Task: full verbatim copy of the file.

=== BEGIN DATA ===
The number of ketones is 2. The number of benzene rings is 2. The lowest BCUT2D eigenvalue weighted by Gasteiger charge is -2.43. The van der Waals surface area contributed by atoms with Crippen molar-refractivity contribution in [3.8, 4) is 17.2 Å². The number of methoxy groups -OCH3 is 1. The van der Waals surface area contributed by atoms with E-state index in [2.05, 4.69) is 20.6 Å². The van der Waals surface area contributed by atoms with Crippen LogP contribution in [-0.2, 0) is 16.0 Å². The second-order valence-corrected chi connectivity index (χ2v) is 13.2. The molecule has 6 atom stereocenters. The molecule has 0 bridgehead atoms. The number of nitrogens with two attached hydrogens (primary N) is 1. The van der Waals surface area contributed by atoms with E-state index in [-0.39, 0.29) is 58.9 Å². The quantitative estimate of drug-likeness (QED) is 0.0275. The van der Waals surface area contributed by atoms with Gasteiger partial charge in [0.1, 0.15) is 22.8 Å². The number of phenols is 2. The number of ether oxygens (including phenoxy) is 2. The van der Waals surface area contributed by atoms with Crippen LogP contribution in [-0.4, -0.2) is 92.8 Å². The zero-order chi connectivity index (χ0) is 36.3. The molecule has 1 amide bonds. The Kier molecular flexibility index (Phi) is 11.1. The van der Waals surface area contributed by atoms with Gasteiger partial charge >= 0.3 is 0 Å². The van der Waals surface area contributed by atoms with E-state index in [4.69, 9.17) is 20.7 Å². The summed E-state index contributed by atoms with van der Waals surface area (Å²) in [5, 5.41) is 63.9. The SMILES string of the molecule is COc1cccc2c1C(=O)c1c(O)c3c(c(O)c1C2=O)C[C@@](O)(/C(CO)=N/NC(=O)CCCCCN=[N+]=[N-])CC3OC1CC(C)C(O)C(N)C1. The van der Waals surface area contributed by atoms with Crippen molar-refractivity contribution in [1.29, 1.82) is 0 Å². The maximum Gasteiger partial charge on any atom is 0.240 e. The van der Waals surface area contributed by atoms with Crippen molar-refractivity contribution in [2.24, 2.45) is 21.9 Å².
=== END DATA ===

The number of ketones is 2. The number of benzene rings is 2. The lowest BCUT2D eigenvalue weighted by Gasteiger charge is -2.43. The van der Waals surface area contributed by atoms with Crippen molar-refractivity contribution in [3.8, 4) is 17.2 Å². The number of methoxy groups -OCH3 is 1. The van der Waals surface area contributed by atoms with E-state index in [2.05, 4.69) is 20.6 Å². The van der Waals surface area contributed by atoms with Crippen LogP contribution in [-0.2, 0) is 16.0 Å². The second-order valence-corrected chi connectivity index (χ2v) is 13.2. The molecule has 6 atom stereocenters. The molecule has 0 bridgehead atoms. The number of nitrogens with two attached hydrogens (primary N) is 1. The van der Waals surface area contributed by atoms with E-state index in [-0.39, 0.29) is 58.9 Å². The quantitative estimate of drug-likeness (QED) is 0.0275. The van der Waals surface area contributed by atoms with Gasteiger partial charge in [0.1, 0.15) is 22.8 Å². The number of phenols is 2. The number of ether oxygens (including phenoxy) is 2. The van der Waals surface area contributed by atoms with Crippen LogP contribution in [-0.4, -0.2) is 92.8 Å². The zero-order chi connectivity index (χ0) is 36.3. The molecule has 1 amide bonds. The Kier molecular flexibility index (Phi) is 11.1. The van der Waals surface area contributed by atoms with Gasteiger partial charge >= 0.3 is 0 Å². The van der Waals surface area contributed by atoms with E-state index in [4.69, 9.17) is 20.7 Å². The summed E-state index contributed by atoms with van der Waals surface area (Å²) in [5, 5.41) is 63.9. The SMILES string of the molecule is COc1cccc2c1C(=O)c1c(O)c3c(c(O)c1C2=O)C[C@@](O)(/C(CO)=N/NC(=O)CCCCCN=[N+]=[N-])CC3OC1CC(C)C(O)C(N)C1. The van der Waals surface area contributed by atoms with Crippen molar-refractivity contribution in [1.29, 1.82) is 0 Å². The maximum Gasteiger partial charge on any atom is 0.240 e. The van der Waals surface area contributed by atoms with Crippen molar-refractivity contribution in [2.24, 2.45) is 21.9 Å².